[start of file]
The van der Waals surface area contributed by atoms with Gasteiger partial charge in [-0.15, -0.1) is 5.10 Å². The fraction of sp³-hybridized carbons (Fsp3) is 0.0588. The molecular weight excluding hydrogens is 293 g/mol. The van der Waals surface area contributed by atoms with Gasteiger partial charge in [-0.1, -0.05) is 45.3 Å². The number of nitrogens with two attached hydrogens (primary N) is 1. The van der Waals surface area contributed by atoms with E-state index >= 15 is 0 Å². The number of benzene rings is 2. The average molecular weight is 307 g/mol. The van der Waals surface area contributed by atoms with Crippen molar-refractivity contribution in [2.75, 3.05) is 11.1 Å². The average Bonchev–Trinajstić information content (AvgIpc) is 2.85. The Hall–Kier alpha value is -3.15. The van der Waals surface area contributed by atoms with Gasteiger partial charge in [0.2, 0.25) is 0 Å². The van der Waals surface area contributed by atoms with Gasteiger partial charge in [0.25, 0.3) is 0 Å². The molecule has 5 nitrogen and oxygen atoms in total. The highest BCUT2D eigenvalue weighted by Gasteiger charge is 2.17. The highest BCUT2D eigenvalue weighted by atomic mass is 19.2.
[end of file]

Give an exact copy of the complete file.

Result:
The van der Waals surface area contributed by atoms with Gasteiger partial charge in [-0.15, -0.1) is 5.10 Å². The fraction of sp³-hybridized carbons (Fsp3) is 0.0588. The molecular weight excluding hydrogens is 293 g/mol. The van der Waals surface area contributed by atoms with Gasteiger partial charge in [-0.1, -0.05) is 45.3 Å². The number of nitrogens with two attached hydrogens (primary N) is 1. The van der Waals surface area contributed by atoms with E-state index >= 15 is 0 Å². The number of benzene rings is 2. The average molecular weight is 307 g/mol. The van der Waals surface area contributed by atoms with Crippen molar-refractivity contribution in [2.75, 3.05) is 11.1 Å². The average Bonchev–Trinajstić information content (AvgIpc) is 2.85. The Hall–Kier alpha value is -3.15. The van der Waals surface area contributed by atoms with Gasteiger partial charge in [0.2, 0.25) is 0 Å². The van der Waals surface area contributed by atoms with Gasteiger partial charge in [0.25, 0.3) is 0 Å². The molecule has 5 nitrogen and oxygen atoms in total. The highest BCUT2D eigenvalue weighted by Gasteiger charge is 2.17. The highest BCUT2D eigenvalue weighted by atomic mass is 19.2.